Blog Credo

The whole aim of practical politics is to keep the populace alarmed (and hence clamorous to be led to safety) by menacing it with an endless series of hobgoblins, all of them imaginary.

H.L. Mencken

Saturday, January 21, 2017

I Get It, But No

I understand the impulse to want to punch a fascist in the face.  I do not understand the impulses of anarchists who attacked a Starbucks.  I mean, I don't understand attacking private property during a march against a governmental official, and I really don't get why anarchists seem to hate Starbucks so much.  Also, I just hate anarchists.  Freaking dilettantes.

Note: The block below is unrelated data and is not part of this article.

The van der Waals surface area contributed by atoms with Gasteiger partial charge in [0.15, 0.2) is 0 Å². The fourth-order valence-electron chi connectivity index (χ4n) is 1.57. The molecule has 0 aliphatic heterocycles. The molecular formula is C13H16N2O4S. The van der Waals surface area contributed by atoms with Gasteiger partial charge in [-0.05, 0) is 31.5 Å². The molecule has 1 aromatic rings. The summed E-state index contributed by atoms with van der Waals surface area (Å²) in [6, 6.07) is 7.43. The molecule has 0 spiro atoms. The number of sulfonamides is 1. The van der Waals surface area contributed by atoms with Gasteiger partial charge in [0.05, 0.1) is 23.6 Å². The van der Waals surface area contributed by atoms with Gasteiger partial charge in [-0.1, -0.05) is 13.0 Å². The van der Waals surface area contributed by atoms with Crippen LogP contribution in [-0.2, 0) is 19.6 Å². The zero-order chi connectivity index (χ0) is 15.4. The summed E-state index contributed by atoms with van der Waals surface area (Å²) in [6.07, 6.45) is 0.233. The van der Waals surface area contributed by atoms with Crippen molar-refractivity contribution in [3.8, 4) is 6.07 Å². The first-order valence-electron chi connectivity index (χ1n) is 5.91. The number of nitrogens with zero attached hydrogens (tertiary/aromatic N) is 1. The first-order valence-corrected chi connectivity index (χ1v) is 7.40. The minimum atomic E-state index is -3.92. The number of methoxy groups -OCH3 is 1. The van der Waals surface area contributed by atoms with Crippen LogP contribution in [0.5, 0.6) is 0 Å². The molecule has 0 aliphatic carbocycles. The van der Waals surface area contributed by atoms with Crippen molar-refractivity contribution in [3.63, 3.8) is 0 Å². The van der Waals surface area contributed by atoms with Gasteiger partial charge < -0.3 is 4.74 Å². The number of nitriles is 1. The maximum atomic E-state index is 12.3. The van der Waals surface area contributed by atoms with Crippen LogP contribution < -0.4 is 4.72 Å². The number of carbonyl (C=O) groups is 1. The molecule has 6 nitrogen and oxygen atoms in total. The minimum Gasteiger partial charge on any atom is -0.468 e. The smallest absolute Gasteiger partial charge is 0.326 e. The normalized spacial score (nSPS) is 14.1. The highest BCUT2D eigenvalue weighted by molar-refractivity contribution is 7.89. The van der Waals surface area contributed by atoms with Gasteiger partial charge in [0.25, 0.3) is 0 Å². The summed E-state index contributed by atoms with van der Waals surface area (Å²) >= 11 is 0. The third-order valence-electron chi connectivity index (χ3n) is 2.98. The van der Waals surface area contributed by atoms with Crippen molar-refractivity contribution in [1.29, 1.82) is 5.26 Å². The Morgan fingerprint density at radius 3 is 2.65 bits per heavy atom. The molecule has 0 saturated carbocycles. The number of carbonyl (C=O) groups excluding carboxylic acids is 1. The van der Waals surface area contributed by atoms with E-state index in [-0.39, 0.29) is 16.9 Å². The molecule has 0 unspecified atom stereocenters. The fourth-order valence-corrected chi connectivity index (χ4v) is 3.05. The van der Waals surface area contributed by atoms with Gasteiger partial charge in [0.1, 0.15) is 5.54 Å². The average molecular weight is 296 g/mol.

I am sure that during today's marches (our family has 50% representation, as I have to work) there will be another episode of black clad assholes doing stuff they shouldn't.

And that becomes the narrative of the day.

During the Civil Rights movement, the radicalism of SNCC and Stokely Carmichael helped create space for King and others to negotiate the end to Jim Crow.  But that also requires someone of good faith to negotiate with in the government.  Der Gropenfuhrer yearns for these confrontations.  They validate his leadership style.

Now would be a terrible time to burn the Reichstag.

Friday, January 20, 2017

The Common Clay Of The New West

Read these "hopes of Trump voters" and tell me if you aren't bumfuzzled.  Basically, most of them want good government health care, economic prosperity and the preservation of Social Security and Medicare.  The only person under 44 wants affordable child care.

From Trump.

And Republicans.

AMURRRRICA

The Crazification Factor